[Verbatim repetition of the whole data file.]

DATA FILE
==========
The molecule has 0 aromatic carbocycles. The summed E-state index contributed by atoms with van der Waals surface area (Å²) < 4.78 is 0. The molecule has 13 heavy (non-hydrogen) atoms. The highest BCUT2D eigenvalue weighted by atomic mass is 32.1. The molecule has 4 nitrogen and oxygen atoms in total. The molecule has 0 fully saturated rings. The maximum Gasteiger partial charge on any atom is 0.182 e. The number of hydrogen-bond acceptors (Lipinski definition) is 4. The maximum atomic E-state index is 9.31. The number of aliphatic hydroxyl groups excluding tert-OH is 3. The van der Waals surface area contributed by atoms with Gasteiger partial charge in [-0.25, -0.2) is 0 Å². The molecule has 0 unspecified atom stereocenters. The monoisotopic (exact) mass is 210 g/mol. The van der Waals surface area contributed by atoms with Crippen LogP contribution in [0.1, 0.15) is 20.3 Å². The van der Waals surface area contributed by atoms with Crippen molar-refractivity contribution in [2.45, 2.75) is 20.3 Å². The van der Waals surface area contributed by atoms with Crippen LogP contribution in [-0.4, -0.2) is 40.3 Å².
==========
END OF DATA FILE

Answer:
The molecule has 0 aromatic carbocycles. The summed E-state index contributed by atoms with van der Waals surface area (Å²) < 4.78 is 0. The molecule has 13 heavy (non-hydrogen) atoms. The highest BCUT2D eigenvalue weighted by atomic mass is 32.1. The molecule has 4 nitrogen and oxygen atoms in total. The molecule has 0 fully saturated rings. The maximum Gasteiger partial charge on any atom is 0.182 e. The number of hydrogen-bond acceptors (Lipinski definition) is 4. The maximum atomic E-state index is 9.31. The number of aliphatic hydroxyl groups excluding tert-OH is 3. The van der Waals surface area contributed by atoms with Gasteiger partial charge in [-0.25, -0.2) is 0 Å². The molecule has 0 unspecified atom stereocenters. The monoisotopic (exact) mass is 210 g/mol. The van der Waals surface area contributed by atoms with Crippen LogP contribution in [0.1, 0.15) is 20.3 Å². The van der Waals surface area contributed by atoms with Crippen molar-refractivity contribution in [2.45, 2.75) is 20.3 Å². The van der Waals surface area contributed by atoms with Crippen LogP contribution in [-0.4, -0.2) is 40.3 Å².